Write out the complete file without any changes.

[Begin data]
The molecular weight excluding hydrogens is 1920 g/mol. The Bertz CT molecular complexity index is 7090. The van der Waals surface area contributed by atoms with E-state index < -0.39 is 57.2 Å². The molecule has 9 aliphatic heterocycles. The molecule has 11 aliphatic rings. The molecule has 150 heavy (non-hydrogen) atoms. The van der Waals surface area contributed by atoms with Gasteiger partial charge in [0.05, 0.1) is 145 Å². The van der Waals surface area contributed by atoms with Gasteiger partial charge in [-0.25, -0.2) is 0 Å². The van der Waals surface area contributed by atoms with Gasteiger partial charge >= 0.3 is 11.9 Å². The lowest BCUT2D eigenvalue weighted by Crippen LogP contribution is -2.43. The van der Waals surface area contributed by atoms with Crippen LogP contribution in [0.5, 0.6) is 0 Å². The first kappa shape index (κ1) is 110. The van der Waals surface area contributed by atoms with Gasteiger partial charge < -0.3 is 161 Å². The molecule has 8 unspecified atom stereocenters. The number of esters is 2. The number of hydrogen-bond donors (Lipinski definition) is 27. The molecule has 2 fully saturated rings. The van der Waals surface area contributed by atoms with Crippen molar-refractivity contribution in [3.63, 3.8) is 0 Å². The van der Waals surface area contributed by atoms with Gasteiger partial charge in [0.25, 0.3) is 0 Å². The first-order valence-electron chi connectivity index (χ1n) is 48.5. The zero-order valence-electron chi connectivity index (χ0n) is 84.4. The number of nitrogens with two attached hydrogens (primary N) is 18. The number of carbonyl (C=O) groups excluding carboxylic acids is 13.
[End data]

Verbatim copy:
The molecular weight excluding hydrogens is 1920 g/mol. The Bertz CT molecular complexity index is 7090. The van der Waals surface area contributed by atoms with E-state index < -0.39 is 57.2 Å². The molecule has 9 aliphatic heterocycles. The molecule has 11 aliphatic rings. The molecule has 150 heavy (non-hydrogen) atoms. The van der Waals surface area contributed by atoms with Gasteiger partial charge in [0.05, 0.1) is 145 Å². The van der Waals surface area contributed by atoms with Gasteiger partial charge in [-0.25, -0.2) is 0 Å². The van der Waals surface area contributed by atoms with Gasteiger partial charge >= 0.3 is 11.9 Å². The lowest BCUT2D eigenvalue weighted by Crippen LogP contribution is -2.43. The van der Waals surface area contributed by atoms with Crippen LogP contribution in [0.5, 0.6) is 0 Å². The first kappa shape index (κ1) is 110. The van der Waals surface area contributed by atoms with Gasteiger partial charge < -0.3 is 161 Å². The molecule has 8 unspecified atom stereocenters. The number of esters is 2. The number of hydrogen-bond donors (Lipinski definition) is 27. The molecule has 2 fully saturated rings. The van der Waals surface area contributed by atoms with Crippen molar-refractivity contribution in [3.63, 3.8) is 0 Å². The van der Waals surface area contributed by atoms with Gasteiger partial charge in [0.25, 0.3) is 0 Å². The first-order valence-electron chi connectivity index (χ1n) is 48.5. The zero-order valence-electron chi connectivity index (χ0n) is 84.4. The number of nitrogens with two attached hydrogens (primary N) is 18. The number of carbonyl (C=O) groups excluding carboxylic acids is 13.